Employment Law May Update


Some recent developments in the employment field are set out in this update 

1 – Personal Liability of directors

Can a director of a limited company be personally liable for its breaches of an employment contract?

The High Court has recently held yes in a case where the employees were working in unacceptable conditions relating to hours of work, unpaid holiday and being paid less than the minimum wage/not paid at all.

The directors were held liable as they could not have been acting in a bona fides manner when they knew they were not complying with statutory requirements.

2 – Bereavement Leave

The government has confirmed that a new right will be introduced relating to a parent’s right to take time off work (two weeks) within 56 weeks from the date of a child’s death. The anticipated implementation date is April 2020.

3  – Prosecution of employees for unlawfully accessing data 

Three employees have recently received criminal convictions from the ICO for unauthorised access of company data (either accessing data to which they had no authority or forwarding information on leaving employment).

An employer can still be held liable for the employee’s actions but it is a useful reminder to employees that misuse of data could not only threaten their employment but land them with a criminal conviction/fine.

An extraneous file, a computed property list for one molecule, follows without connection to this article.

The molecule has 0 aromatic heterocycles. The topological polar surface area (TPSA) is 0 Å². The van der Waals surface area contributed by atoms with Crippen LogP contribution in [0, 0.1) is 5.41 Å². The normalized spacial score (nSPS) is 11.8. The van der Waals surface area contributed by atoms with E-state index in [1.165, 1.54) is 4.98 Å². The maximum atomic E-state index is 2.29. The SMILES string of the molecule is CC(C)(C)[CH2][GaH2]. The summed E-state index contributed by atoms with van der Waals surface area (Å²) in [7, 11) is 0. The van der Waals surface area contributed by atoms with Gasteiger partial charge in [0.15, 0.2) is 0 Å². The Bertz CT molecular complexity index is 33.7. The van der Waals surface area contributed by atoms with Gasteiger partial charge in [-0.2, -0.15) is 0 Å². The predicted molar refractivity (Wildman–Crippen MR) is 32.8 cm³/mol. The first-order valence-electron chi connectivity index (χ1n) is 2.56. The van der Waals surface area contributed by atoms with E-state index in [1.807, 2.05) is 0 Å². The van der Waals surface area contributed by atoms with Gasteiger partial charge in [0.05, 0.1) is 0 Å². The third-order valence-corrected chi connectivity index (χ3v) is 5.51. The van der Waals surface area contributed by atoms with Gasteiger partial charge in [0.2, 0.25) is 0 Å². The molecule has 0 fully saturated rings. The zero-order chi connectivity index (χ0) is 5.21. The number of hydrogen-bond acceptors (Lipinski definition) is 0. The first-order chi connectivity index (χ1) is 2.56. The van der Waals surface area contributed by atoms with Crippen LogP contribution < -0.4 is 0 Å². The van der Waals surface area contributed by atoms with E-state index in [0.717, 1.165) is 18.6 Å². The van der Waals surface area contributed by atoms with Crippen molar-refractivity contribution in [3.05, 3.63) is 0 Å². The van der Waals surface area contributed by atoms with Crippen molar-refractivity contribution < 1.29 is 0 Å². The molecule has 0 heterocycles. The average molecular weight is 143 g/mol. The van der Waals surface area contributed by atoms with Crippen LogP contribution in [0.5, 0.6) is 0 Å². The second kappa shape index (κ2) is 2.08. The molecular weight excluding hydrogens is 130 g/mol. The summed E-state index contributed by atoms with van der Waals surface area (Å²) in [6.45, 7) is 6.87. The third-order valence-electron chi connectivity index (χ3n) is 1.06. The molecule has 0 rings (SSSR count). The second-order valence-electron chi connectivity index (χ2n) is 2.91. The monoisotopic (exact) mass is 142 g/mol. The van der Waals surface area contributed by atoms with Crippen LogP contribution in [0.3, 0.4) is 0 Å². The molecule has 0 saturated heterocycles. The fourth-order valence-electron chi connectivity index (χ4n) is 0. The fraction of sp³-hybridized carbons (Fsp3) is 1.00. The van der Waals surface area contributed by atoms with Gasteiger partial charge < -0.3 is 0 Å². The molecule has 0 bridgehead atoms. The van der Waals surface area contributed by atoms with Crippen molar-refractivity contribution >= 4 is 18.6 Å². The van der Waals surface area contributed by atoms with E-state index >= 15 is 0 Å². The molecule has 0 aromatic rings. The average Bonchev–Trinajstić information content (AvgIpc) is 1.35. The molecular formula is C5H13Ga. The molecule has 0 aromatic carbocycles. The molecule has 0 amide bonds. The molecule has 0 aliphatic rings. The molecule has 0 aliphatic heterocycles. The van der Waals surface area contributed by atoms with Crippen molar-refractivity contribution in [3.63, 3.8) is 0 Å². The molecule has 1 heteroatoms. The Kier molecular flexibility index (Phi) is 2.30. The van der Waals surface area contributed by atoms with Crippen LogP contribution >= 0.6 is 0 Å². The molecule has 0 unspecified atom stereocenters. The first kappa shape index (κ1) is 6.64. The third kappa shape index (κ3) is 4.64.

4 – Can you dismiss someone for breaking wind?

A police officer was dismissed for inappropriate behaviour – this included using foul language while on duty and also passing wind outside the office after she was summoned to a disciplinary hearing.

This is not the first time when breaking wind has caused problems – there have been two cases recently where deliberately breaking wind formed part of less favourable treatment towards a colleague.

5 – Can you determine when an employee is about to quit?

IBM are now using artificial intelligence which analyses the behaviour of its employees and predicts when they might leave their employment.

Will AI mean the death of Human Resources?

6 – Proposed Cap on public sector exit payments 

Limiting payouts in the public sector when employees leave has been an aim of the government for some time now.  However, the government has just published a consultation to impose a cap of £95,000 on public exit payments.

The consultation closes on 3 July 2019 and the cap could be introduced as early as October 2019.  The cap would apply to ex gratia sums, redundancy payments, pension contributions, shares and share options.

As far as payments in lieu of notice are concerned, those which amount to less than one-quarter of an individual’s contractual entitlement will not be included in the sums subject to the cap.

Payments such as a death in service, injury compensation and pay in lieu of holiday will be exempt. 

7 – Stress levels 

A recent survey has indicated that women feel more stressed than men at work, with one in ten saying that they find their stress levels unmanageable.

This brings employers back to questions of work life balance, dress codes, flexible working and pay structures.

8 – Royal Mail driver wins case after being told she should be “back home and in the kitchen”

A Royal Mail employee was bullied and harassed by a male colleague – he called her ‘arsey’, pulled her hair and told her to get ‘back home and into the kitchen’.

The treatment she received was held to amount to harassment and bullying and resulted in Royal Mail having to offer all staff additional training on this issue. 

9 – And finally – Google employees

According to recent figures, the average salary for a Google employee is £226,000.  This is more than 7 times the average UK salary of £29,009.

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